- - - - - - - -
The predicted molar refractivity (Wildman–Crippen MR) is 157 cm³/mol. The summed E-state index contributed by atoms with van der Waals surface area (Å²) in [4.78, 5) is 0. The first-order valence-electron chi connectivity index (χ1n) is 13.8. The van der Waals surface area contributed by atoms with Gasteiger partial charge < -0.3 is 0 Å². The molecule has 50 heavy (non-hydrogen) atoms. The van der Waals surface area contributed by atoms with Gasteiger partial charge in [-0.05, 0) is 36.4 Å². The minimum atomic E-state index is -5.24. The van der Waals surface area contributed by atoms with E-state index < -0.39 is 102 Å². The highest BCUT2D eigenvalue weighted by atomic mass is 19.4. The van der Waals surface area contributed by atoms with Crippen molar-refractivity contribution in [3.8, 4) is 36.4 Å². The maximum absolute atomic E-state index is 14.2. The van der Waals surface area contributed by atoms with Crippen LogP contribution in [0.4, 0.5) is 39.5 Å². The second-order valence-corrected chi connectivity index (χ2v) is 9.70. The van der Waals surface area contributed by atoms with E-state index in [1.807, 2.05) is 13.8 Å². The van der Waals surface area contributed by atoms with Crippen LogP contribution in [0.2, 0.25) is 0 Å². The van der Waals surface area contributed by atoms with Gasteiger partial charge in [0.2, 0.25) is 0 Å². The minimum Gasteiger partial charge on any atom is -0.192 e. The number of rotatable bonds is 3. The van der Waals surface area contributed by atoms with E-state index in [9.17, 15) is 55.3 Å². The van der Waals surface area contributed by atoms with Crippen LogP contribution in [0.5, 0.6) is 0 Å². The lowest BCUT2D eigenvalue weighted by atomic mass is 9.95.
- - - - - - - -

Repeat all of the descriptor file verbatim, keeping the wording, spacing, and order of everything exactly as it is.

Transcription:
The predicted molar refractivity (Wildman–Crippen MR) is 157 cm³/mol. The summed E-state index contributed by atoms with van der Waals surface area (Å²) in [4.78, 5) is 0. The first-order valence-electron chi connectivity index (χ1n) is 13.8. The van der Waals surface area contributed by atoms with Gasteiger partial charge < -0.3 is 0 Å². The molecule has 50 heavy (non-hydrogen) atoms. The van der Waals surface area contributed by atoms with Gasteiger partial charge in [-0.05, 0) is 36.4 Å². The minimum atomic E-state index is -5.24. The van der Waals surface area contributed by atoms with E-state index < -0.39 is 102 Å². The highest BCUT2D eigenvalue weighted by atomic mass is 19.4. The van der Waals surface area contributed by atoms with Crippen molar-refractivity contribution in [3.8, 4) is 36.4 Å². The maximum absolute atomic E-state index is 14.2. The van der Waals surface area contributed by atoms with Crippen LogP contribution in [0.4, 0.5) is 39.5 Å². The second-order valence-corrected chi connectivity index (χ2v) is 9.70. The van der Waals surface area contributed by atoms with E-state index in [1.807, 2.05) is 13.8 Å². The van der Waals surface area contributed by atoms with Crippen LogP contribution in [0.2, 0.25) is 0 Å². The van der Waals surface area contributed by atoms with Gasteiger partial charge in [0.2, 0.25) is 0 Å². The minimum Gasteiger partial charge on any atom is -0.192 e. The number of rotatable bonds is 3. The van der Waals surface area contributed by atoms with E-state index in [9.17, 15) is 55.3 Å². The van der Waals surface area contributed by atoms with Crippen LogP contribution in [0.5, 0.6) is 0 Å². The lowest BCUT2D eigenvalue weighted by atomic mass is 9.95.